This kicks off the first of our weekly posts on various studio art techniques. Learn about the history, skill, and purpose behind art techniques that you might otherwise have overlooked (and then incorporate them into your own repertoire).
According to dictionary.com, ‘anamorphosis’ is 1. A drawing presenting a distorted image that appears in natural form under certain conditions, as when viewed at a raking angle or reflected from a curved mirror; 2. The method of producing such a drawing; 3. The gradual change in form from one type to another during the evolution of a group of organisms; 4. (in certain arthropods) methamorphosis in which body parts or segments are added to those already present.
For the purposes of studio art studies, anamorphoses is an interesting technique, most likely one for intermediate to advanced drawing students, which has the potential to blow one’s mind and amaze one’s eyes. A technique first experimented with by the great Leonardo da Vinci, anamorphic art significantly distorts an image and then reveals the recognizable image from a single vantage point or from its reflection, usually on a cylindrical mirror.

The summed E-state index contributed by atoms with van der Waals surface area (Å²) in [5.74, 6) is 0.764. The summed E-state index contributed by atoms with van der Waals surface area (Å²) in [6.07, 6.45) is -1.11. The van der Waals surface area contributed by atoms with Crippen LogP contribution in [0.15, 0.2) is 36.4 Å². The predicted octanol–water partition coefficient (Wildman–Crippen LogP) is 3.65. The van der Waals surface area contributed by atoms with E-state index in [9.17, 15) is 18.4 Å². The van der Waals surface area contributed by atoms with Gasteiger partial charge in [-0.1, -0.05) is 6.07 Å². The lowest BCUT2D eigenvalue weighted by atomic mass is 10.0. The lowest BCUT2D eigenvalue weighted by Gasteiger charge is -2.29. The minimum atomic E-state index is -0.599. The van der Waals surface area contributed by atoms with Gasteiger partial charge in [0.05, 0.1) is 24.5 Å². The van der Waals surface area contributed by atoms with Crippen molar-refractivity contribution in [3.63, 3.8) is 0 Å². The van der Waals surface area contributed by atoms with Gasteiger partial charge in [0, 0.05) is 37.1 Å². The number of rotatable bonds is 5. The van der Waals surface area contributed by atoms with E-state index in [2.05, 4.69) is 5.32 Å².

Leonardo’s Eye, a drawing he made in 1485,is the first known anamorphic drawing. Da Vinci sparked a great interest in anamorphic perspective, evident in Renaissance drawings and paintings such as Hans Holbein the Younger’s 1533 oil painting Double Portrait of Jean de Dinteville and Georges de Selve "The Ambassadors" (at right), which includes a suspicious, oblong 'momento' near the feet of the two men. Artists, like Holbein, who experimented with perspective, made great advances and used the geometry of perspective to perfect the techniques of distorting and stretching images in various ways.
While Leonardo did not include notes with his 1485 eye drawing, he did mention the mechanics of anamorphic drawing in his treatise on painting:
“And if you were to paint this on a wall in front of which you can move freely, the effect would appear out of proportion to you because of the great difference OR and RC (the intervals). This happens because the eye is so close to the wall that the painting appears foreshortened. And if you wished to paint that, however, your perspective would have to be viewed through a single hole.”
--By Holly Sloofman, TSA Studio Arts Intern